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Wednesday, July 3, 2013 06:06 am

Shredgate: The plot thickens

Has secrecy been decriminalized?

Sen. William Haine, D-Alton
The Illinois Attorneys Appellate Prosecutor’s office is now in charge of the investigation into whether Springfield police broke the law when the department shredded internal affairs files.

But the legislature may have decriminalized the destruction of public records in 2010.

The change to the law that forbids tampering with public records took a typically byzantine course through the General Assembly. It started out as a House bill that would have allowed authorities to declare a building a public nuisance if dog fighting, underage drinking, animal cruelty or child pornography were found on the premises. It then morphed into a technical change to laws regarding illegal explosives. Then, thanks to a floor amendment in the Senate, it switched into what could be a crucial change to the law that made destroying, concealing or altering a public record a felony.

Under the change sponsored by Sen. William Haine, D-Alton, a person who alters, conceals or destroys a public record has to do so with intent to defraud before they can be prosecuted. Previously, prosecutors only had to show that a public record had been knowingly altered or destroyed – the reason why didn’t matter. And so it appears that shredding stuff simply to avoid embarrassment might be OK in Illinois.

Haine says that he pushed the change based on conversations with judges in the Chicago area who were concerned that a lawyer who had altered court documents for innocuous reasons could face felony charges.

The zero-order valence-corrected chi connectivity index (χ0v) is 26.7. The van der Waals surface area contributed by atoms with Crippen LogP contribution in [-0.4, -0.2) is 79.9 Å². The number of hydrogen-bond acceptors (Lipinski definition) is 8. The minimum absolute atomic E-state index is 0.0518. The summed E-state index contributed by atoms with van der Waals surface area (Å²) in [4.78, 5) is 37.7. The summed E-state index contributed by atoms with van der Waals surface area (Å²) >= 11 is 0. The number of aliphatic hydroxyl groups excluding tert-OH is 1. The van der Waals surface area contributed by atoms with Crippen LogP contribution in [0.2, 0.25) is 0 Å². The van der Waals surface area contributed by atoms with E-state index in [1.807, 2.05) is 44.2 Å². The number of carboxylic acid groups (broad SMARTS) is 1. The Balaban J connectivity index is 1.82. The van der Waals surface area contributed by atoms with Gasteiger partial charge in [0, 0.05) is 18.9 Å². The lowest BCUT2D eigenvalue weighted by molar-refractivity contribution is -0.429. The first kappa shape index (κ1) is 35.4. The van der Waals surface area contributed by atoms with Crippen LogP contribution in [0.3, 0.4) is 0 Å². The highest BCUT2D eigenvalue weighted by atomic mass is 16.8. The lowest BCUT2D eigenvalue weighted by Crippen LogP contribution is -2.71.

“I’m telling you, I received advice on this as a legislator from judges,” Haine said. “You don’t want to punish innocent mistakes.”

While Haine said he pushed the change to cover innocent mistakes made in courthouses, he allowed that the change could also apply to municipal records kept in city halls.

“On the surface of the language, it might,” Haine said. “That would be in the exclusive purview of the state’s attorney (to decide).”

Charles Zalar, a prosecutor in the appellate prosecutor’s office, said that the change could “muddy the water” in the investigation into document shredding by Springfield police. He said that his office discovered the law had changed after Sangamon County state’s attorney John Milhiser in May called in state prosecutors the shredding of internal affairs files, including at least one that was apparently the subject of a records request when it was destroyed.

“The statute is new enough in origin that we need to go back and find out what motivated the change,” Zalar said. “The intent of the legislature is not clear.”

Haine said he is open to amending the law again, either by redefining “defraud” in the statute that forbids tampering with public records or by inserting criminal penalties into the Local Records Act, which says that public bodies must get permission from the Local Records Commission before destroying documents. The Local Records Act now contains no penalties, and so prosecutors must charge under the tampering statute or make a case for official misconduct when public employees destroy records without proper authority.

If Zalar’s office prosecutes anyone for destroying internal-affairs records, it could be historic.

Zalar said he believes that no one has been prosecuted in Illinois for destroying or altering public records since 1941. Appellate prosecutors had a chance as recently as 2010, when Zalar led an investigation into former Sangamon County coroner Susan Boone, who was suspected of destroying or altering transcripts and tapes of inquest proceedings.

The Boone case was closed with no charges filed. Zalar said that prosecutors chose not to charge Boone in part because she was ultimately forced to resign by other county officials, including Milhiser, Sheriff Neil Williamson and county board chairman Andy Van Meter, who expressed doubts about her effectiveness. Boone also suffered humiliation in the media, Zalar said. If she were found guilty of a felony, Boone would have lost her pension, and Zalar said that prosecutors considered that possibility when they closed the case.

“All in all, her career was effectively destroyed,” Zalar said. “She’d been punished pretty significantly, I think, in terms of her reputation.”

Contact Bruce Rushton at brushton@illinoistimes.com.
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